Several weeks ago, I wrote in my weekly letter about the need for us to be flexible and to keep things in perspective.  Who would have thought that we would need to depend on those traits so quickly?  I sincerely appreciate the patience and understanding that everyone has had during this very difficult weather event.  It is amazing how cold it has gotten, and how much snow fell in different parts of the county from a storm that very few of us anticipated.  Your flexibility and perspective has been very helpful.  It is our sincere hope to get everyone back into the rhythm of school as quickly as possible.

Several factors have surfaced that are worthy of our consideration:

  • Please know that we will be reviewing our policy of following Fairfax County’s decisions regarding school closings and delays, but please understand our reason for following their lead:  we have families who come to us not only from Fairfax County, but also from Loudoun County, Prince William County, Fauquier County, and even Montgomery County.  Fairfax County does an exceptional job of trying to watch for their large area and their decisions reflect the complexities of our region.

  • Our primary focus is safety. We are concerned about the safety of our children and parents out on the roads, the safety of our student drivers in the Upper School, and the safety of our students who need to wait for buses each and every morning.  Whether it is slippery streets or the extreme cold that we have experienced this year, each of those considerations is worthy of reflection.

  • At the same time, it is imperative that we continue to learn and take advantage of our impressive technology. Teachers operate with the notion that students get one snow day.  In other words, the first snow day of the year is basically a freebie for everyone. Beyond that, teachers begin to communicate and work virtually with their students online whenever possible or expect that students at appropriate grade levels are “checking in” on their devices. Whether it is adjusting assignments for the week, sending materials to review, or expecting that they work on a project while they are at home, the truth is that school can go on even though we are not in session.  When I surveyed how many faculty members had recently followed that process, I received feedback from parents and from faculty, in all three divisions, that it was happening for many students.  Samples of work students have been receiving and work done by our students while at home, have all given me confidence that his approach works and can be expanded in the future.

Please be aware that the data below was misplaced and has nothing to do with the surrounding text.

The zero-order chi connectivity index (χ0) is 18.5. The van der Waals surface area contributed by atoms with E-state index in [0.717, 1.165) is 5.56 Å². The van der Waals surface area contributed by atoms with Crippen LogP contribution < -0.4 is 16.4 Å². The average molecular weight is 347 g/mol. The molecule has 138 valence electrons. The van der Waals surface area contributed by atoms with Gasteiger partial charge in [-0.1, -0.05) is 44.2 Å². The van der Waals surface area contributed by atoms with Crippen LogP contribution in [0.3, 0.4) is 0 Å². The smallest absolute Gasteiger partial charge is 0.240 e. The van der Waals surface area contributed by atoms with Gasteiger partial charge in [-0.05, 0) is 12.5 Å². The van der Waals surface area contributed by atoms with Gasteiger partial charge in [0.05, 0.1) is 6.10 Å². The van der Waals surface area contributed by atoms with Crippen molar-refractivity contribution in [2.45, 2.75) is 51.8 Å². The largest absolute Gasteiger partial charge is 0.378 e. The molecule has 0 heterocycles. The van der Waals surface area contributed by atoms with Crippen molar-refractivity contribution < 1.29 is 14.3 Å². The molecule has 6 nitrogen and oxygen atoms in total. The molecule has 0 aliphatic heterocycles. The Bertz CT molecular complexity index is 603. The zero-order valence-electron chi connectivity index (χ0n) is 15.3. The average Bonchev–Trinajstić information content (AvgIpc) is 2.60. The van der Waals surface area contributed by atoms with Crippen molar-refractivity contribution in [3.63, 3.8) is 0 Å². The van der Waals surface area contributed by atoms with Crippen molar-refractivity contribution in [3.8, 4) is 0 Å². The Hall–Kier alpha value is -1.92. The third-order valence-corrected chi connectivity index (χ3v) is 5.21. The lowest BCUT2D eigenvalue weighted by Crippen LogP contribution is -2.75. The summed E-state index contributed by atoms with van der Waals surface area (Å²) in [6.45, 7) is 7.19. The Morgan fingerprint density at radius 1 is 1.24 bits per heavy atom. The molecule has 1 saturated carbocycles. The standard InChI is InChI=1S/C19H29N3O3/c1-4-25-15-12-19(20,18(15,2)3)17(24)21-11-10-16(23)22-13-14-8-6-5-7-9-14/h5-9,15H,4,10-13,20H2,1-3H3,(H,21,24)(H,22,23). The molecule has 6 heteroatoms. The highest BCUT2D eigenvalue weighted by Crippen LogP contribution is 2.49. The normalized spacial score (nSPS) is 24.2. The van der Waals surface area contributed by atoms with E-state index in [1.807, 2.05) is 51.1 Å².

• In light of the recent days, some parents have asked if we will be adjusting the current school calendar as we look ahead. The fact is that we try hard not to “add” days that are lost.  We know that people have made Spring Break arrangements and that many families have already made plans for the upcoming Presidents Day weekend. We are conscious that everyone’s schedules are tight.  However, we do want to ask for your support as we “take back” the two-hour delayed start mornings that we had planned for next Tuesday, January 28, and for Thursday, February 13. While I am confident that our faculty will work with our students closely to make up the time that it has been lost, we think that these two mornings will be helpful in that process.

We have certainly had quite a winter so far this year. Your support as we go forward, your patience, your understanding, and your flexibility make all the difference in the world. If anyone has some great pictures or stories to share regarding how your children handled the week, please don’t hesitate to share them with me. It would help all of us keep these days in perspective.  It is our hope that soon, the weather will warm up just enough to give us hope that spring actually is just around the corner. At this rate, temperatures in the 20’s will sure feel balmy.

Best wishes to you!